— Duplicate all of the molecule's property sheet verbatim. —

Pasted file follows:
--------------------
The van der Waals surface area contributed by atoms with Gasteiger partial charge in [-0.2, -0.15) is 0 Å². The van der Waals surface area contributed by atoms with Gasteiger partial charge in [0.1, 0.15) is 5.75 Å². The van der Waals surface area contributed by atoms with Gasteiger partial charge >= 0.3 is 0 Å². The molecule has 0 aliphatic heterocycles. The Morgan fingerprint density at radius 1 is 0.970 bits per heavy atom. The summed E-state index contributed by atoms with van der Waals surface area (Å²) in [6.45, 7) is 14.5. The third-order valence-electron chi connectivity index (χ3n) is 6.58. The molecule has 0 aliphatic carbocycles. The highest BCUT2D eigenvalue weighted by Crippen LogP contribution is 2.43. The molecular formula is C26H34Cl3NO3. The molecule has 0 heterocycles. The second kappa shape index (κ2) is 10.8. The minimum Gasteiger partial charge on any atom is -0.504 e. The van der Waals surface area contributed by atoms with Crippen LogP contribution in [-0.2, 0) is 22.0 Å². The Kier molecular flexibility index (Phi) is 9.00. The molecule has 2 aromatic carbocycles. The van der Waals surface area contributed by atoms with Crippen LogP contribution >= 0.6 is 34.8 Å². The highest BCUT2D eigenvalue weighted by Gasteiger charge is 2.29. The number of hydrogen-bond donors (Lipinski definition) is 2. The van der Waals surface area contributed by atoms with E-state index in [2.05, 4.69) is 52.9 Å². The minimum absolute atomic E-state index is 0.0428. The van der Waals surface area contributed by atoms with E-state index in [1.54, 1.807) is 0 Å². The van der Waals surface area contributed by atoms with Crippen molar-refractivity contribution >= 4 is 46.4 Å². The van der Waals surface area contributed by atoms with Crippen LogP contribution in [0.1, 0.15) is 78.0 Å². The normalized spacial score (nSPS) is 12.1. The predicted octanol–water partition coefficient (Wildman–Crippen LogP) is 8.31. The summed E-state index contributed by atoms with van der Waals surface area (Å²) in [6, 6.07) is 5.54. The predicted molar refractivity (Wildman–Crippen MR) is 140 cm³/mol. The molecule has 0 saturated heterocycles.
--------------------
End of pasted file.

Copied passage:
The van der Waals surface area contributed by atoms with Gasteiger partial charge in [-0.2, -0.15) is 0 Å². The van der Waals surface area contributed by atoms with Gasteiger partial charge in [0.1, 0.15) is 5.75 Å². The van der Waals surface area contributed by atoms with Gasteiger partial charge >= 0.3 is 0 Å². The molecule has 0 aliphatic heterocycles. The Morgan fingerprint density at radius 1 is 0.970 bits per heavy atom. The summed E-state index contributed by atoms with van der Waals surface area (Å²) in [6.45, 7) is 14.5. The third-order valence-electron chi connectivity index (χ3n) is 6.58. The molecule has 0 aliphatic carbocycles. The highest BCUT2D eigenvalue weighted by Crippen LogP contribution is 2.43. The molecular formula is C26H34Cl3NO3. The molecule has 0 heterocycles. The second kappa shape index (κ2) is 10.8. The minimum Gasteiger partial charge on any atom is -0.504 e. The van der Waals surface area contributed by atoms with Crippen LogP contribution in [-0.2, 0) is 22.0 Å². The Kier molecular flexibility index (Phi) is 9.00. The molecule has 2 aromatic carbocycles. The van der Waals surface area contributed by atoms with Crippen LogP contribution >= 0.6 is 34.8 Å². The highest BCUT2D eigenvalue weighted by Gasteiger charge is 2.29. The number of hydrogen-bond donors (Lipinski definition) is 2. The van der Waals surface area contributed by atoms with E-state index in [2.05, 4.69) is 52.9 Å². The minimum absolute atomic E-state index is 0.0428. The van der Waals surface area contributed by atoms with E-state index in [1.54, 1.807) is 0 Å². The van der Waals surface area contributed by atoms with Crippen molar-refractivity contribution >= 4 is 46.4 Å². The van der Waals surface area contributed by atoms with Crippen LogP contribution in [0.1, 0.15) is 78.0 Å². The normalized spacial score (nSPS) is 12.1. The predicted octanol–water partition coefficient (Wildman–Crippen LogP) is 8.31. The summed E-state index contributed by atoms with van der Waals surface area (Å²) in [6, 6.07) is 5.54. The predicted molar refractivity (Wildman–Crippen MR) is 140 cm³/mol. The molecule has 0 saturated heterocycles.